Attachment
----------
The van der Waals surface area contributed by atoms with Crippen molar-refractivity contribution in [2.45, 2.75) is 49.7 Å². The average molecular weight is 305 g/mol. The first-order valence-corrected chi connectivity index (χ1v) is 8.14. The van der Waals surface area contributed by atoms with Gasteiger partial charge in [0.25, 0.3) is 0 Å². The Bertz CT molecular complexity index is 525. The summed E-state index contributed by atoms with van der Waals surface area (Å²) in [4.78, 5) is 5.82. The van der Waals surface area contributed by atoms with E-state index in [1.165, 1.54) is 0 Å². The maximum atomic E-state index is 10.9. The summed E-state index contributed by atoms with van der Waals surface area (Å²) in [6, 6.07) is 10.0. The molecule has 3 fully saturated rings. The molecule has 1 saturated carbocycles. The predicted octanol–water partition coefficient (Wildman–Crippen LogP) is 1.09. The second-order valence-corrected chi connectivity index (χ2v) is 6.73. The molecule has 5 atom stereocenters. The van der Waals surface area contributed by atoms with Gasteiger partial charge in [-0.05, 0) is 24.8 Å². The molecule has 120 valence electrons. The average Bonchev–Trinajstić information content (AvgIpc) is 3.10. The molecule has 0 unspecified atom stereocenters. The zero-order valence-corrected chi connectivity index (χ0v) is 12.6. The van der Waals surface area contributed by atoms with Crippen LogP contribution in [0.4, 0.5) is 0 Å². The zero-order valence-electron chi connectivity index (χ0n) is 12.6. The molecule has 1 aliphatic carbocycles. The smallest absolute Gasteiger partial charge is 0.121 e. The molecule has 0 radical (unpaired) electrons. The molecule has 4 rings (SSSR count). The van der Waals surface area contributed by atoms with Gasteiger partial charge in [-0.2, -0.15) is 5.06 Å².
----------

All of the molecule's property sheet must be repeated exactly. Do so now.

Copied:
The van der Waals surface area contributed by atoms with Crippen molar-refractivity contribution in [2.45, 2.75) is 49.7 Å². The average molecular weight is 305 g/mol. The first-order valence-corrected chi connectivity index (χ1v) is 8.14. The van der Waals surface area contributed by atoms with Gasteiger partial charge in [0.25, 0.3) is 0 Å². The Bertz CT molecular complexity index is 525. The summed E-state index contributed by atoms with van der Waals surface area (Å²) in [4.78, 5) is 5.82. The van der Waals surface area contributed by atoms with E-state index in [1.165, 1.54) is 0 Å². The maximum atomic E-state index is 10.9. The summed E-state index contributed by atoms with van der Waals surface area (Å²) in [6, 6.07) is 10.0. The molecule has 3 fully saturated rings. The molecule has 1 saturated carbocycles. The predicted octanol–water partition coefficient (Wildman–Crippen LogP) is 1.09. The second-order valence-corrected chi connectivity index (χ2v) is 6.73. The molecule has 5 atom stereocenters. The van der Waals surface area contributed by atoms with Gasteiger partial charge in [-0.05, 0) is 24.8 Å². The molecule has 120 valence electrons. The average Bonchev–Trinajstić information content (AvgIpc) is 3.10. The molecule has 0 unspecified atom stereocenters. The zero-order valence-corrected chi connectivity index (χ0v) is 12.6. The van der Waals surface area contributed by atoms with Crippen LogP contribution in [0.4, 0.5) is 0 Å². The zero-order valence-electron chi connectivity index (χ0n) is 12.6. The molecule has 1 aliphatic carbocycles. The smallest absolute Gasteiger partial charge is 0.121 e. The molecule has 0 radical (unpaired) electrons. The molecule has 4 rings (SSSR count). The van der Waals surface area contributed by atoms with Gasteiger partial charge in [-0.2, -0.15) is 5.06 Å².